Friday, May 14, 2010

US faces same problems as Greece, says Bank of England

The writing is on the wall. It's written in big, bright, fluorescent spray paint. If you don't take it seriously, you're going to suffer.

The Bank of England is wrong. We have one problem that Greece doesn't have: nobody will be able to bail us out.

    London Telegraph -

    Mervyn King, Governor of the Bank of England, fears that America shares many of the same fiscal problems currently haunting Europe. He also believes that European Union must become a federalised fiscal union (in other words with central power to tax and spend) if it is to survive. Just two of the nuggets from one of the most extraordinary press conferences I have been to at the Bank.
    [...]
    It isn’t often one has the opportunity to get such a blunt and straightforward insight into the thoughts of one of the world’s leading economic players. Most of this stuff usually stays behind closed doors, so it’s worth taking note of. And I suspect that while George Osborne will have been happy to hear his endorsement of the new Government’s policies, Barack Obama and the European leaders will have been far less pleased with his frank comments on their predicament.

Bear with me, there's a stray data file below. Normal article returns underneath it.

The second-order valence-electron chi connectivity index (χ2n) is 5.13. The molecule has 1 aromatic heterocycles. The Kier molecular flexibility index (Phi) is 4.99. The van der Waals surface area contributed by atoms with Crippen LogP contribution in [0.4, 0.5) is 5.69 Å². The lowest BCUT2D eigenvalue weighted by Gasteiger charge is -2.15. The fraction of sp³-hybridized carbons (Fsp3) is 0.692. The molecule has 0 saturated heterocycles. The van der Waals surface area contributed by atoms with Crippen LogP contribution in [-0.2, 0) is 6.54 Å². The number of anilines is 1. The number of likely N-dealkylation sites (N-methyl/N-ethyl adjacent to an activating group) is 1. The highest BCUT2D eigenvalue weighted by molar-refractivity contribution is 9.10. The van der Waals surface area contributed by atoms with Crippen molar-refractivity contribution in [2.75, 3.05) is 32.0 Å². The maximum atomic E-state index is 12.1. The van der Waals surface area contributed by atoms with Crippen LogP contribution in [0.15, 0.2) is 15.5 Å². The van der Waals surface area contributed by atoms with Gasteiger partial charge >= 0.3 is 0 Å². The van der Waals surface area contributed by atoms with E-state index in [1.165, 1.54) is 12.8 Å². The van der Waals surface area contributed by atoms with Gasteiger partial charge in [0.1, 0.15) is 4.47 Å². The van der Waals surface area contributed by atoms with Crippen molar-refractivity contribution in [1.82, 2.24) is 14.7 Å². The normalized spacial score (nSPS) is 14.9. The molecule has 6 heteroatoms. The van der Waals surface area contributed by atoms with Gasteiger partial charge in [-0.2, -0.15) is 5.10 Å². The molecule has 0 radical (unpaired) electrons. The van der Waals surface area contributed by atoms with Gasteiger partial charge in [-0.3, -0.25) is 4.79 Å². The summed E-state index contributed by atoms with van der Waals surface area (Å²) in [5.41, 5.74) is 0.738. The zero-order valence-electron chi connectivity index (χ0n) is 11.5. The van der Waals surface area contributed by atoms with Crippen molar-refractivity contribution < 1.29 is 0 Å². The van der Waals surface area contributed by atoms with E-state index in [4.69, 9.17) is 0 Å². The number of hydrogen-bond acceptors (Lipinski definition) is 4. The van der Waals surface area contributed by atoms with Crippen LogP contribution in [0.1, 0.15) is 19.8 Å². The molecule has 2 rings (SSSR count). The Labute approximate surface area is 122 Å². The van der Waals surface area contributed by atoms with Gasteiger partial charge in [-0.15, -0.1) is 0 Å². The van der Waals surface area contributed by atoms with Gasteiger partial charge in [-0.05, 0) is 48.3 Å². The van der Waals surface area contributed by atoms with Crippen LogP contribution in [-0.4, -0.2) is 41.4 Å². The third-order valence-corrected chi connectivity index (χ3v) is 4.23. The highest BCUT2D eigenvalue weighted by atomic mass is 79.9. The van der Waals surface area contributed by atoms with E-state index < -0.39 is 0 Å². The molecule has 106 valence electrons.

The transcript and video are online at the Bank’s website, but below are the extended highlights, all emphasis mine. Well worth checking out.

    America, and many other large economies including the UK, share some of the same problems as Greece with its public finances:

    Every country around the world is in a similar position, even the United States; the world’s largest economy has a very large fiscal deficit. And one of the concerns in financial markets is clearly – how will this enormous stock of public debt be reduced over the next few years? And it’s very important that governments, both here and elsewhere, get to grips with this problem, have a clear approach and a very clear and credible approach to reducing the size of those deficits over, in our case, the lifetime of this parliament, in order to convince markets that they should be willing to continue to finance the very large sums of money that will be needed to be raised from financial markets over the next few years, at reasonable interest rates.

Read all of it.